5. One of my favorite things to do is drive around looking at Christmas lights. There are a number of neighborhoods that look like Clark Griswold lives there: a man in Ambridge decorates his modest-size home with 20,000 lights; a Moon neighborhood offers its own Light Up Night, complete with a decorating competition; the Dojonovic family in Plum features hundreds of wood-carved characters on display. If you get a chance to drive through Edgeworth (near Sewickley) on Christmas Eve, many neighbors place luminaria along the sidewalks to give the neighborhood a welcoming holiday feel.
There are also a number of other professional light displays to take experience:
- There’s a new holiday event in town this year called Lumaze. The event – at 31st Street Studios in the Strip District – is said to be among the world's largest indoor Christmas festivals with multiple locations around the world (mostly in Canada) – and only two locations in the United States: Seattle and Pittsburgh. The festival opens Nov. 23 and promises to offer a “fairytale Christmas.” There are more than 1 million lights and 100,000 square feet of lighted structures. Tickets range from $16.99 to $22.99 for individual tickets; season passes also are offered. WTAE posted a sneak peek at what’s in store for visitors to this festival. Admittedly, I don’t know much about it, so I am excited to see what’s inside. If you have plans to go, let me know!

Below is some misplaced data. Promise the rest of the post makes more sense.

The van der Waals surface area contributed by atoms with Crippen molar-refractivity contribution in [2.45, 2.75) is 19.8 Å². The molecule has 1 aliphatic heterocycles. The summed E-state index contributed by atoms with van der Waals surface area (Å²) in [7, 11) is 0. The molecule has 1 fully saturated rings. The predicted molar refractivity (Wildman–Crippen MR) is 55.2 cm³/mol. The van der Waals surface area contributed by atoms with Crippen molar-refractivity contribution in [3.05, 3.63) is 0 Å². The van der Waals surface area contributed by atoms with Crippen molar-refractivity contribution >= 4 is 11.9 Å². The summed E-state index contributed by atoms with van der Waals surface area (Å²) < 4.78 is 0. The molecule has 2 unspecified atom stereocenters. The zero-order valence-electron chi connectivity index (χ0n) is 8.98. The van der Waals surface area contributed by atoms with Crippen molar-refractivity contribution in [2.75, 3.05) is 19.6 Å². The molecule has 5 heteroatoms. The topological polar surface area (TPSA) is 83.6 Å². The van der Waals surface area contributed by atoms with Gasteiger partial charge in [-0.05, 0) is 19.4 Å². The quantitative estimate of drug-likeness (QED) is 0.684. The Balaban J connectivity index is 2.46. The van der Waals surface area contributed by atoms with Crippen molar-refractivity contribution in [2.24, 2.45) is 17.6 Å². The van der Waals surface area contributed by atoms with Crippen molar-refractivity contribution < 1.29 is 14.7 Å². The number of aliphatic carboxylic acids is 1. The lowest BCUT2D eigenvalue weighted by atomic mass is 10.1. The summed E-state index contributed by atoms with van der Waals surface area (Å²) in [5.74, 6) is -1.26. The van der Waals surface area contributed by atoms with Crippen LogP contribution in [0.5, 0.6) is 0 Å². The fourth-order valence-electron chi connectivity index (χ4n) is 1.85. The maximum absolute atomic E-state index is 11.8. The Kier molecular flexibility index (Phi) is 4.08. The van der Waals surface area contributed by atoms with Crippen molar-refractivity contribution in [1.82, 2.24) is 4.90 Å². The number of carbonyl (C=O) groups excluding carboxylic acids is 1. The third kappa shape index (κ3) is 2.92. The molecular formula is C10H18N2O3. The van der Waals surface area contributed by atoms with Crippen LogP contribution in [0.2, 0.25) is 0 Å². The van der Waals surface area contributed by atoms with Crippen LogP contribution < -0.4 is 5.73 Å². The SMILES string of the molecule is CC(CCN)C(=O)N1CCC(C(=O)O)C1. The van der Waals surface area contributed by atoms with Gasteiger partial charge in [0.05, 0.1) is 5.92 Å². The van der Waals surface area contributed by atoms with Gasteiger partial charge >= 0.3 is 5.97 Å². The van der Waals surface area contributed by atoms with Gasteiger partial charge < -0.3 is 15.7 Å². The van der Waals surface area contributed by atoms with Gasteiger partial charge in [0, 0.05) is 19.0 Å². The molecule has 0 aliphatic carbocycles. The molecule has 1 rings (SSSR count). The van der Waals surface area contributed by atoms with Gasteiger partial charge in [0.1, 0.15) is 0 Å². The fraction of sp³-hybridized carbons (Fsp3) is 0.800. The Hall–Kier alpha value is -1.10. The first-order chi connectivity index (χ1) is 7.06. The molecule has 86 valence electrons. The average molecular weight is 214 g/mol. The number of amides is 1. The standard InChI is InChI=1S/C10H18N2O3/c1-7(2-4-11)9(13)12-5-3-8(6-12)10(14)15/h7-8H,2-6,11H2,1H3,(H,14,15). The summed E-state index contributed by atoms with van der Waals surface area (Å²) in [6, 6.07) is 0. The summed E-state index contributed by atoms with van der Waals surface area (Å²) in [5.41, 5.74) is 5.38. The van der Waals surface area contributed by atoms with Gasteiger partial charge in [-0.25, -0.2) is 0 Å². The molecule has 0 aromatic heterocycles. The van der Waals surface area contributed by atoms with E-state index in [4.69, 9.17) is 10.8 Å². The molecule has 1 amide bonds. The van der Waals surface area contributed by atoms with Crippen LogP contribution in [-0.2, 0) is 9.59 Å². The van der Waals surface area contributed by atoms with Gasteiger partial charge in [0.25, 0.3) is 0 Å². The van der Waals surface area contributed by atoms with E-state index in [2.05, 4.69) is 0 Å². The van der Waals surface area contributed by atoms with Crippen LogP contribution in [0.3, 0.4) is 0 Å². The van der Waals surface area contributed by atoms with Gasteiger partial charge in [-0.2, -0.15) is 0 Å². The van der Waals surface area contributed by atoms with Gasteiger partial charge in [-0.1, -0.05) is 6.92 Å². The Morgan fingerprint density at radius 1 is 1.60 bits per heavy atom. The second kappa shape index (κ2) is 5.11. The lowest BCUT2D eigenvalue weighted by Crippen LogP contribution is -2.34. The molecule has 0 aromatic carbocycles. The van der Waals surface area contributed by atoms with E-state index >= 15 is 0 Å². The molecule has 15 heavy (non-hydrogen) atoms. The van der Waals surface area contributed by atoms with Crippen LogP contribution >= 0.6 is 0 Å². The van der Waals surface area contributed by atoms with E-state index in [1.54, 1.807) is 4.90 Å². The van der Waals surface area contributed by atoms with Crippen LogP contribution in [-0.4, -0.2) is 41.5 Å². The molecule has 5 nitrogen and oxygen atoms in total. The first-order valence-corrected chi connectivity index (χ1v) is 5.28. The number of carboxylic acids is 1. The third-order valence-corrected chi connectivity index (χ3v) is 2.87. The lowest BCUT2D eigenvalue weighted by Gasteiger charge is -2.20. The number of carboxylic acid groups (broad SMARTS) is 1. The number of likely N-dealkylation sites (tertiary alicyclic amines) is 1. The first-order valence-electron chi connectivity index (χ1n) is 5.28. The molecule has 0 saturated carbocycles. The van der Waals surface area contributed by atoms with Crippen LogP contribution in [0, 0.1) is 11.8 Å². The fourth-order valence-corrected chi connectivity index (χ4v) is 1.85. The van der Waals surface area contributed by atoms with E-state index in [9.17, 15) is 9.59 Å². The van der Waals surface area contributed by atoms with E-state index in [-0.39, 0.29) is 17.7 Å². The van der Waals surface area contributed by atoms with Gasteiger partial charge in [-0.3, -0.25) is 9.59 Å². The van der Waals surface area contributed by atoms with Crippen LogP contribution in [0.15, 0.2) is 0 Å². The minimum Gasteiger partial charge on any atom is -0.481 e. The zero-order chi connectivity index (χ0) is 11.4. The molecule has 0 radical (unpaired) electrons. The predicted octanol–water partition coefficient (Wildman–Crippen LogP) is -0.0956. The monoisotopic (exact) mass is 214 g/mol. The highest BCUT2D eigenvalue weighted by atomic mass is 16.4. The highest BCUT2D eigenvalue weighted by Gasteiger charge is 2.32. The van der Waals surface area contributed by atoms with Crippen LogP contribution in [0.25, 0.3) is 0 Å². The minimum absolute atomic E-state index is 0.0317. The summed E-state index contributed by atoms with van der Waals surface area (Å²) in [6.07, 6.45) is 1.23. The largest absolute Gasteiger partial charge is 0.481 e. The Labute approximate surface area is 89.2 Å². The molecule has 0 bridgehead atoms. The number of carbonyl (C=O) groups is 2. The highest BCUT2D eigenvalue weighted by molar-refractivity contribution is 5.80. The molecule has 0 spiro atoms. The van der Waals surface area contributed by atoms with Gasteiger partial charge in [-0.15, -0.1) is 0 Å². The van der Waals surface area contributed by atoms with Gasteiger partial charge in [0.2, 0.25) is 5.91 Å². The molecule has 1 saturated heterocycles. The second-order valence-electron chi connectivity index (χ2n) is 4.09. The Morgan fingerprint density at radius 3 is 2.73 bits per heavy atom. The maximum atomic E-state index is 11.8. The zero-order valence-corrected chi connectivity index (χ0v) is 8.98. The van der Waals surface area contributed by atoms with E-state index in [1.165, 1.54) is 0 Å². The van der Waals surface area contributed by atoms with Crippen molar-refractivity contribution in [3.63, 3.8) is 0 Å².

Shadrack’s Christmas Wonderland at the Butler County Fairgrounds
Christmas Light Up Celebration in Findlay Township
- Oglebay Winter Festival of Lights in Wheeling, West Virginia
Overly’s Country Christmas in Westmoreland County